[JPA_SPEC-61] Retrieving primary key of lazy relationship Created: 18/Jun/13 Updated: 15/Apr/14
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My server passes entities to clients as XML representations, simply by marshalling it using JAXB. This works well but there is one case where it fails: LAZY relationships. As I just want to include a URL for each reference (so clients can decide on their own whether to load this in turn), I need access to the primary key. But, as it is a LAZY reference, the attribute itself is NULL, and if I use the getter(), then the complete entity is instantiated – which I do not need and do not want. So it would be really great, if there would be solution, which makes JAXB and JPA work more closely. Like an API to get the primary keys of LAZY relationships, or even better, an automatic integration.
|Comment by mkeith [ 18/Jun/13 ]|
With JPA 2.1 you could create an entity fetch graph for the related object and only load the PK. You would effectively have an unloaded object (except that it would have the PK) with its remaining state set to lazily load. There are some differences between this and having the whole object be lazily loaded since if the object ends up getting triggered then, depending upon the implementation, each of the attributes may end up getting loaded separately, but it could be configured to be fairly close I think. Of course, this would be a bit of a pain if you needed to do this for every lazy loaded attribute, but the advantage would be that it would also work pretty well for collection-oriented relationships.
|Comment by mkarg [ 19/Jun/13 ]|
Unfortunately didn't find a tutorial on this on the web.
Currently I am doing this...
Foo f = em.find(Foo.class, myFooPK);
...to get the root. Can you provide an example how to use that "fetch graph" thing to get the PKs of f's LAZY relations?
|Comment by mkeith [ 19/Jun/13 ]|
From your first comment it sounded like you already had something (e.g. an XMLAdapter or some such thing?) on the relationship attribute to control marshalling a URL instead of the target Bar related object. Assuming that is the case (you need to stop the JAXB marshaller from continuing to traverse the Bar object) then you just need to access the PK of the Bar, right? If this is your usecase then you could do the following:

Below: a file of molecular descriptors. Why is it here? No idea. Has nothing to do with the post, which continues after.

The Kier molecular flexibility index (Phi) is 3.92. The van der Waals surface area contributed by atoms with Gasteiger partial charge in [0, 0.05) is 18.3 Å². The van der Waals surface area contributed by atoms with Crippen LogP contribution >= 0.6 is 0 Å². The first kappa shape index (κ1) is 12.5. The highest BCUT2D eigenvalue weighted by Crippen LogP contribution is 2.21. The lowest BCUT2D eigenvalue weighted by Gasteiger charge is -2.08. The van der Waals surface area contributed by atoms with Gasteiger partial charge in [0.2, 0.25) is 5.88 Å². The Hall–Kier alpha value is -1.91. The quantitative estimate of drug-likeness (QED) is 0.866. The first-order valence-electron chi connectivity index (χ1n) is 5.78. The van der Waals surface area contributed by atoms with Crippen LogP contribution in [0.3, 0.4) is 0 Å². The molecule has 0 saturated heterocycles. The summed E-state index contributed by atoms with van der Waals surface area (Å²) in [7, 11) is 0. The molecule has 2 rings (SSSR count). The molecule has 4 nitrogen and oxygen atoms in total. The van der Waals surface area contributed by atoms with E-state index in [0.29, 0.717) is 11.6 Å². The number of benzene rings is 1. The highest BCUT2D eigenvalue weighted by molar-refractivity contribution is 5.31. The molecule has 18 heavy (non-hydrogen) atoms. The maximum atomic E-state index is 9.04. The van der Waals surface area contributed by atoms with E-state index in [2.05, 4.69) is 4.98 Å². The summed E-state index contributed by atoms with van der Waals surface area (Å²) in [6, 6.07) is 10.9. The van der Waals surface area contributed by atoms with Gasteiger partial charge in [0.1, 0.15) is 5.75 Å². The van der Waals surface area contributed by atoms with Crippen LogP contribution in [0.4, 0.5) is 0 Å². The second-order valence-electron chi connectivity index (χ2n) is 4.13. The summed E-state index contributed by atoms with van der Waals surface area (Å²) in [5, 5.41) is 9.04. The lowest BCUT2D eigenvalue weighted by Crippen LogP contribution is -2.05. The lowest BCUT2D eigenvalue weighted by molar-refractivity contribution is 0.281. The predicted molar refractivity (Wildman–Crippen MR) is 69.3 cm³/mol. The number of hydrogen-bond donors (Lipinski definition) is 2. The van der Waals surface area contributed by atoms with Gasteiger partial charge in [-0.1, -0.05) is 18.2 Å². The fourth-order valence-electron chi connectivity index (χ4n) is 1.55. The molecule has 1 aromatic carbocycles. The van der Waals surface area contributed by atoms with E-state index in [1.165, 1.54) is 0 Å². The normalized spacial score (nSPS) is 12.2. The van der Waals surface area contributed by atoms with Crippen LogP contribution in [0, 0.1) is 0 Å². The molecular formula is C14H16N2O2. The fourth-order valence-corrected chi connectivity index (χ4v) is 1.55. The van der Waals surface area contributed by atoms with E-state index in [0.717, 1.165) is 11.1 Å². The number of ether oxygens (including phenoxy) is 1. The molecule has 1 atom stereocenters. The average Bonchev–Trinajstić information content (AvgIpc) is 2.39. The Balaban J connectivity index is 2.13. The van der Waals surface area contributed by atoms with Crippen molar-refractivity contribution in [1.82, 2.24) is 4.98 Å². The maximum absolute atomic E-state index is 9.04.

Define a named entity graph for Bar:
and then to read the Foo instance, you would do:
Map<String,Object> props = new HashMap<String,Object>();
From within your adapter, or whatever you use to convert a Bar to a URL, you could get the id of the bar by calling getId() and the rest of the object will likely not be loaded (likely, because lazy does not imply not loaded). If this doesn't describe your problem then we can take this discussion offline.
|Comment by arjan tijms [ 22/Jun/13 ]|
It would be great if there was a way to just grab the PK of any entity, regardless of how it was loaded.
After all, we know the PK must be there as JPA uses it to lazy load the associated entity. It's just that the default mapping that we normally do with JPA doesn't give us access to this PK.
Maybe PersistenceUnitUtil would be an ideal place to put a utility method that can do this. It already contains functionality that's in the same category.
We could then grab the PK of Bar given an instance of Foo and an EntityManager em, as follows:
Note that the if/else is just for the example here. PersistenceUnitUtil#getId should be able to grab the Id of a given relation independent of its loaded status.
An alternative would be to explicitly map an extra instance field in Foo to the FK column in the table to which Foo is mapped, and then use a proprietary "read only" annotation, e.g.
I've seen this workaround actually being used in practice, but it's not so nice of course.
|Comment by c.beikov [ 15/Apr/14 ]|
@arjan: Which persistence provider are you using? In hibernate this is no problem and I also don't see why other persistence providers would load the entity just because you access the id. I don't know if the spec says anything about the behavior in that case but it would definitely be nice for portability reasons to have a defined behavior.